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What isotope has the shortest half life?

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One question at a time please. The question of half-life constantness has been addressed on the site already (see also the "related" question of the link), and redefining the time base would be a "discussion" and as such "not a real question". – dmckee Jul 25 '12 at 15:17
@dmckee What SE site would you suggest for the redefining time question? Philosophy? (sounds wrong to me but....) – Event_Horizon Jul 25 '12 at 15:46
All Stack Exchange site that I am familiar with ban "discussion" type questions, so I wouldn't suggest any of them. I'm not, however, intimately familiar with all of the sites so you could read their FAQ and look in their meta posts to figure it out. – dmckee Jul 25 '12 at 15:50
@Event_Horizon: you could repose as something like "What would be the advantages/disadvantages of changing our time system?" and post it here. If you have specific changes in mind, that would help define the question further. – AdamRedwine Jul 25 '12 at 18:14
up vote 3 down vote accepted

The question is ill-posed.

To begin it should be "*What isotope has the..." and even then the answer is "We don't really know, as there are some we have produced too few times to have an accurate measure for but they sure don't live long." Looking at the low-mass end of the periodic table I find some described in terms of the linewidth---which means really short.

Isotopes with halflives measured in 10s of seconds have been put to use from time to time. And the shortlived low-mass isotopes are useful in calibrating underground neutrino detectors.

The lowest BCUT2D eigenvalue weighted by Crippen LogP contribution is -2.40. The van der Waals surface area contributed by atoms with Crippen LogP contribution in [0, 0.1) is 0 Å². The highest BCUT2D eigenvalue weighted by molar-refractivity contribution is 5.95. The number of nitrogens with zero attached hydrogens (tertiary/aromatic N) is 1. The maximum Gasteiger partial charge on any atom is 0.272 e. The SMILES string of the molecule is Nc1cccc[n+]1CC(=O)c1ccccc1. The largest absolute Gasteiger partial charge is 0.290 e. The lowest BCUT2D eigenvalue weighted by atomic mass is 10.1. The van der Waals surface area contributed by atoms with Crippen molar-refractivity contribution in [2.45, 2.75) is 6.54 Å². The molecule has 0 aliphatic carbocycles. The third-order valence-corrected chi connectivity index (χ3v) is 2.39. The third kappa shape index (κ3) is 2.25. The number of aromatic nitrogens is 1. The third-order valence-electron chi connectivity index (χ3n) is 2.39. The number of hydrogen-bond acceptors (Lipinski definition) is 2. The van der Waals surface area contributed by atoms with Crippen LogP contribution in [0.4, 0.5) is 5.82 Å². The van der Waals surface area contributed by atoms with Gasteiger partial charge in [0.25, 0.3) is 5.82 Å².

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I agree with dmckee in that there are isotopes with extremely short half-lives for which we do not have sufficient numbers to produce a reliable value of half-life. Additionally, for an arbitrarily small half-life, one could imagine an isotope that would theoretically have a half-life less than that (depending on which model you prefer); once you get a half-life below a second or so, the material is essentially useless anyway and it's just an academic question, except potentially in some astrophysics applications.

As to how to redefine time, there have been talks about that for a very long time. During the French revolution they even made clocks representing a 10 hour day with 100 minutes per hour and 100 seconds per minute. Honestly, I kind of like that setup, but it really is quite arbitrary and it is highly unlikely that any alternative time system than the current metric one will be adopted within our lifetime.

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Hey, but a kilosecond is close to 15 minutes, so a Megasecond day would be only a little longer than our day. SciFi for the win! – dmckee Jul 25 '12 at 15:31
@dmckee: A megasecond is perhaps a _holy_day, composed of almost 12 ordinary days.... – Arnold Neumaier Jul 25 '12 at 17:31
@ArnoldNeumaier Er...Yeah. You know how it is, trouble with things like basic multiplication. $24*4 \approx 100$ not $1000$. Thanks. – dmckee Jul 25 '12 at 18:00

One of the more important short half life isotopes which actually occurs (we strongly believe) in nature is $^8Be$ which is part of the helium burning, or tri-alpha, process of fusion in older stars. The half life is about 67 as, so after two alphas fuse, a third one must quickly interact, and apparently it does.

This isn't the shortest lived Be, however. $^6Be$, extremely neutron-deficient, has a half life of about 5 zs.

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I think it is hyrdrogen-7 which is 4n decay, half life is 21x10^-23 seconds

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You need to give a source for your claim, which clearly states that the hydrogen-7 isotope has the shortest half life. – gonenc Jul 10 '15 at 21:43
The old KAPL Chart of the Nucleides on the wall gives H7 at 9E-22, H6 at 3E-22, H4 at 1.4E-22, and H5 as 'very short'. So, yes, a citation would be good. As a philosophical point, this would only be the shortest half life measured by man. For example, one might guess that H8 might be shorter yet... – Jon Custer Jul 10 '15 at 22:38

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